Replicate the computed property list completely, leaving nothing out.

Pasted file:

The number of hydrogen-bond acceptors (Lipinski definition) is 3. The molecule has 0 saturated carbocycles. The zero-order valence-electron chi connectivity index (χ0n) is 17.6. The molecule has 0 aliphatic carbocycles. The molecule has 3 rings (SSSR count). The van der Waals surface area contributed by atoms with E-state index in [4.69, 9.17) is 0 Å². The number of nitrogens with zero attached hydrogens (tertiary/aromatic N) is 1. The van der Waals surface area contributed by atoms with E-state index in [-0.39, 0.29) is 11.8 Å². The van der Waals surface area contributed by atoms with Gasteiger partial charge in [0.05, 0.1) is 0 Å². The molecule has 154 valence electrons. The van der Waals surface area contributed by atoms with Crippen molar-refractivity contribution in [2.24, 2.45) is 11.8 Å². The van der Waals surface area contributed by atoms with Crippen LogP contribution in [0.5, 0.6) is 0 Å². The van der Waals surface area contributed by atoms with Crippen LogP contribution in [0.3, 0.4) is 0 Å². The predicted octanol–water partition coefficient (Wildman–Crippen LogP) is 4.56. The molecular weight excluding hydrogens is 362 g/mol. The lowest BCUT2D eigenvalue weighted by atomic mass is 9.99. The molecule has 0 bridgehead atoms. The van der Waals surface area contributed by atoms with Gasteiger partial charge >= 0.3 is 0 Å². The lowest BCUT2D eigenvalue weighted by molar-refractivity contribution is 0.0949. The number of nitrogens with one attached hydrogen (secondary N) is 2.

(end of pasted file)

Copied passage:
The number of hydrogen-bond acceptors (Lipinski definition) is 3. The molecule has 0 saturated carbocycles. The zero-order valence-electron chi connectivity index (χ0n) is 17.6. The molecule has 0 aliphatic carbocycles. The molecule has 3 rings (SSSR count). The van der Waals surface area contributed by atoms with E-state index in [4.69, 9.17) is 0 Å². The number of nitrogens with zero attached hydrogens (tertiary/aromatic N) is 1. The van der Waals surface area contributed by atoms with E-state index in [-0.39, 0.29) is 11.8 Å². The van der Waals surface area contributed by atoms with Gasteiger partial charge in [0.05, 0.1) is 0 Å². The molecule has 154 valence electrons. The van der Waals surface area contributed by atoms with Crippen molar-refractivity contribution in [2.24, 2.45) is 11.8 Å². The van der Waals surface area contributed by atoms with Crippen LogP contribution in [0.5, 0.6) is 0 Å². The van der Waals surface area contributed by atoms with Crippen LogP contribution in [0.3, 0.4) is 0 Å². The predicted octanol–water partition coefficient (Wildman–Crippen LogP) is 4.56. The molecular weight excluding hydrogens is 362 g/mol. The lowest BCUT2D eigenvalue weighted by atomic mass is 9.99. The molecule has 0 bridgehead atoms. The van der Waals surface area contributed by atoms with Gasteiger partial charge >= 0.3 is 0 Å². The lowest BCUT2D eigenvalue weighted by molar-refractivity contribution is 0.0949. The number of nitrogens with one attached hydrogen (secondary N) is 2.